12 on the finish line zero in the second week! Understatement to say that the French contingent disappointed in Melbourne. But this little rundown of a bad French vintage at the Australian Open reminds us that we've seen much worse in Grand Slams.

12 on the finish line, 5 in the second round, two in the third, and.. It was all over! In the absence of Tsonga the boss, the French contingent disappointed in Melbourne. But this little rundown of a bad French vintage at the Australian Open reminds us that we've seen much worse from Les Bleus in Grand Slams.


1978 Australian Open - No French in the 2nd round


What are we complaining about? The real Waterloo of French tennis will remain forever the 1978 Australian Open: a real dull plain, and not even a Simon/Ferrer to get our teeth into! After five weeks of preparation in the southern hemisphere, Yannick Noah, Pascal Portes, Christophe Freyss and Gilles Moretton all went packing on the evening of the first round!


Roland Garros 1993 - Only one French in the 3rd round


What was the French number 1 doing in a suit? In 1993, Guy Forget, injured, only came to the stadium to comment the matches for French National TV. And he didn’t had any reason to get enthusiastic: Henri Leconte, the avenger of 1992, got unmasked right away by the future winner Sergi Bruguera; as for Cédric Pioline, he got punished from the Wednesday by a Thomas Muster on fire. Two days later, Rodolphe Gilbert, who had the ungrateful part of ultimate French hope, proved once again how tennis is an inexact science: to beat a King in the second round (Boris Becker) doesn’t prevent to lose against a lackey in the next round (Slava Doseděl).


Roland Garros 1978 - Two French in the 3rd round


For the fiftieth anniversary of the Roland Garros stadium, it wasn’t the celebration one could have expected! Yannick Noah, who had just turned 18, became the victim of a media maelstrom then unequalled since the Musketeers. Dominated with honours by the titleholder Guillermo Vilas, the future favourite personality of the French left the stadium without even talking to the press. "I'm a little scared of the publicity made around his name. Yannick is a very talented boy, but he still hasn't proved anything internationally", said the French Official John Paul Loth. Youthful mistake! Roll on 1983!


1989 Australian Open - Two French in the 2nd round


In January 1989, it was an absolute "sadness" for Les Bleus. On one hand, Henri Leconte, depressed, said that he "couldn't stand the little yellow ball anymore”. On the other, Yannick Noah got crushed by the most slender of all Australians, Mark Woodforde, despite abs more swollen than ever after three months of training. Could anyone decently have predicted such a fiasco with two top-10 seeds?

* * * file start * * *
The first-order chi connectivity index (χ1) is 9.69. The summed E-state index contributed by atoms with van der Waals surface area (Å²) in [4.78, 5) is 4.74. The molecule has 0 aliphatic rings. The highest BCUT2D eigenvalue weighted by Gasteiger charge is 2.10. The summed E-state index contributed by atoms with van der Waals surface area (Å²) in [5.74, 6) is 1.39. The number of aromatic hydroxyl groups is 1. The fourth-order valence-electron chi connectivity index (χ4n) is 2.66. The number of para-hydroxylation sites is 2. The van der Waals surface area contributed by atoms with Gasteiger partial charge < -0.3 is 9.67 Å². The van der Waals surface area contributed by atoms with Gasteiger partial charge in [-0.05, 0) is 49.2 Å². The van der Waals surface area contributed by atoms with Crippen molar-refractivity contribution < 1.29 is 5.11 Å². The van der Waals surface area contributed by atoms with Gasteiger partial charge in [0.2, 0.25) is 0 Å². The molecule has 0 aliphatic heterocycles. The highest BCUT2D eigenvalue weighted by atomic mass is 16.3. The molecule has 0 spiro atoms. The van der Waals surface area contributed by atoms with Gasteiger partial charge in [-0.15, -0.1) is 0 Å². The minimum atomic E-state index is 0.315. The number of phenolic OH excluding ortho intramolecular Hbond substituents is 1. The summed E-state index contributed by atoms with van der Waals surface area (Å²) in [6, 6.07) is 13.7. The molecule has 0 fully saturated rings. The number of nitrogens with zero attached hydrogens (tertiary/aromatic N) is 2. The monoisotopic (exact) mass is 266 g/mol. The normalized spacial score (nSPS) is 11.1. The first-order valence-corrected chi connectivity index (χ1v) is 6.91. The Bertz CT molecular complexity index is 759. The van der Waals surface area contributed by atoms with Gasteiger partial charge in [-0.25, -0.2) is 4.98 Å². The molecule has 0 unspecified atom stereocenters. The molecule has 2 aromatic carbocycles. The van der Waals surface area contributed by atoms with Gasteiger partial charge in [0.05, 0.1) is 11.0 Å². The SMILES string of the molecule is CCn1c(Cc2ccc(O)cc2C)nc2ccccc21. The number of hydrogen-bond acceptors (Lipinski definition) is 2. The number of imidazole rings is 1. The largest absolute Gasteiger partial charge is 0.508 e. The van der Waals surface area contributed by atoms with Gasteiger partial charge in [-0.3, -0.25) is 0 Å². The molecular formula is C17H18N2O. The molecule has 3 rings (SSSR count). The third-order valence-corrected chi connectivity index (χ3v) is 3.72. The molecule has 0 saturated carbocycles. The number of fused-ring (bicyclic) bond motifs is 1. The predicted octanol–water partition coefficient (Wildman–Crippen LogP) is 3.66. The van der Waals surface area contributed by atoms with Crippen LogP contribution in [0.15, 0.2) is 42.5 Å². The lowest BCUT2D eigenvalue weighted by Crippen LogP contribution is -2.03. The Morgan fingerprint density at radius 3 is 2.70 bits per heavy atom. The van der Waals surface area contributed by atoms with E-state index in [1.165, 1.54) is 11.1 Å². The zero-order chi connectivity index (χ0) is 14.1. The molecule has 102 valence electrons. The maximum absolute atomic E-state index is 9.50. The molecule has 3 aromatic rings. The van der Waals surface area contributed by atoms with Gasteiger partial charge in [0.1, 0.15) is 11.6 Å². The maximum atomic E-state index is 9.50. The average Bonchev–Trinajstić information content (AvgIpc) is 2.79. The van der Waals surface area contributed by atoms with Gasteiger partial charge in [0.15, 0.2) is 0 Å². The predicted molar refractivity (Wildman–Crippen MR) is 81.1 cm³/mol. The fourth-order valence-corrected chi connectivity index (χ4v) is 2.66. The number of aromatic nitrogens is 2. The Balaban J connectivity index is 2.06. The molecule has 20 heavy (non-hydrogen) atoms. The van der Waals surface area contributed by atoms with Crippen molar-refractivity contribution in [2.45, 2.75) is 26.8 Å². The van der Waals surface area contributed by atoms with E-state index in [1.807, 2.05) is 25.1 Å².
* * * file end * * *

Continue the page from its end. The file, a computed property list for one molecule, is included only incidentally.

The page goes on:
Australian Open 2011 - Three french in the 3rd round


Jo-Wilfried Tsonga was leading 2 sets to 1 against Dolgopolov, when suddenly... psst! In the wake of (logical) defeats of Gasquet and Monfils against Wawrinka and Berdych, the French already had a foot and a half in the second week when he suffered a mysterious blackout: the Ukrainian flew over the last two sets 6-1 6-1 in 44 minutes. What happened? "If you have the explanation, give it to me and I'll go and win everything!" What if he simply asked Nadal?


Wimbledon 1984 - One French in the 3rd round


Only French in the table (!), Guy Forget did what he could, only losing after a fifth set of 16 games against Andres Gomez in the round of 16. Not so bad for one of the rare Grand Slam of the 1980s played without Leconte and Noah.


US Open 1994 - One French in the 3rd round


Defending finalist, Cedric Pioline was once again the best French player in 1994. But this time, his adventure ended at the door of the round of 16 on the obscure court number 16 and against one of the smallest players on the tour the Peruvian Jaime Yzaga (6 ft. 9).


Australian Open 2002 - One French in the 3rd round


One year after Arnaud Clement's final, it was a rough time. The last French survivor had gone through the qualifications – being world 142nd. Jean-René Lisnard, defeated in 3 sets by Philipp Kohlschreiber, even finished his journey pretty bad physically, "I can't walk. I broke my nail, I can't even put my sock on." If Lisnard had been naturalized Monegasque a few years earlier, no French would have reached the second round... Phew!


Wimbledon 2006 - Two French in the 3rd round


The advantage of losing a night when France defeats Brazil in the World Cup, is that it goes unnoticed! Eliminated by Marcos Baghdatis on a festive evening, Sebastien Grosjean, the best French of this Wimbledon 2006 didn't disappoint many people. Besides, who remembers this match?


By Julien Pichené